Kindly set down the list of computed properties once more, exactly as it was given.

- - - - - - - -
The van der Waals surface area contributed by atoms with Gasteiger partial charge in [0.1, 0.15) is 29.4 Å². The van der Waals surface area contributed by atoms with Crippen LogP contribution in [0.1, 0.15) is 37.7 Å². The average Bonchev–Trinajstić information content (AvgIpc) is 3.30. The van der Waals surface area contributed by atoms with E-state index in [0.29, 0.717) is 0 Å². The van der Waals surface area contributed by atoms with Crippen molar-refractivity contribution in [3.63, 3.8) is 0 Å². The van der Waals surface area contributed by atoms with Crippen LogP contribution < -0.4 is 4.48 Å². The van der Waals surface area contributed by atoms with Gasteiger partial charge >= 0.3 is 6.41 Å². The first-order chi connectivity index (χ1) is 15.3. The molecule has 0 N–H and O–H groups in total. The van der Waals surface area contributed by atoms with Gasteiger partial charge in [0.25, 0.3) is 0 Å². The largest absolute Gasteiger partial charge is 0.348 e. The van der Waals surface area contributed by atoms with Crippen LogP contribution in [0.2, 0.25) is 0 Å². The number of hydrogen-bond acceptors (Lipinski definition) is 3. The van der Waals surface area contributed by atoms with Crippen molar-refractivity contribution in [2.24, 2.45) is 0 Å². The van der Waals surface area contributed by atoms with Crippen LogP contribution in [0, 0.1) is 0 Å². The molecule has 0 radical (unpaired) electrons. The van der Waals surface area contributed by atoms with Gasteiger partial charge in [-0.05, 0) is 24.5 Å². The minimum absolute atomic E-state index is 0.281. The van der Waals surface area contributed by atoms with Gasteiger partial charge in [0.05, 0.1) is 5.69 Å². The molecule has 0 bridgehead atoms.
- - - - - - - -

The van der Waals surface area contributed by atoms with Gasteiger partial charge in [0.1, 0.15) is 29.4 Å². The van der Waals surface area contributed by atoms with Crippen LogP contribution in [0.1, 0.15) is 37.7 Å². The average Bonchev–Trinajstić information content (AvgIpc) is 3.30. The van der Waals surface area contributed by atoms with E-state index in [0.29, 0.717) is 0 Å². The van der Waals surface area contributed by atoms with Crippen molar-refractivity contribution in [3.63, 3.8) is 0 Å². The van der Waals surface area contributed by atoms with Crippen LogP contribution < -0.4 is 4.48 Å². The van der Waals surface area contributed by atoms with Gasteiger partial charge >= 0.3 is 6.41 Å². The first-order chi connectivity index (χ1) is 15.3. The molecule has 0 N–H and O–H groups in total. The van der Waals surface area contributed by atoms with Gasteiger partial charge in [0.25, 0.3) is 0 Å². The largest absolute Gasteiger partial charge is 0.348 e. The van der Waals surface area contributed by atoms with Crippen LogP contribution in [0.2, 0.25) is 0 Å². The number of hydrogen-bond acceptors (Lipinski definition) is 3. The van der Waals surface area contributed by atoms with Crippen molar-refractivity contribution in [2.24, 2.45) is 0 Å². The van der Waals surface area contributed by atoms with Crippen LogP contribution in [0, 0.1) is 0 Å². The molecule has 0 radical (unpaired) electrons. The van der Waals surface area contributed by atoms with Gasteiger partial charge in [-0.05, 0) is 24.5 Å². The minimum absolute atomic E-state index is 0.281. The van der Waals surface area contributed by atoms with Gasteiger partial charge in [0.05, 0.1) is 5.69 Å². The molecule has 0 bridgehead atoms.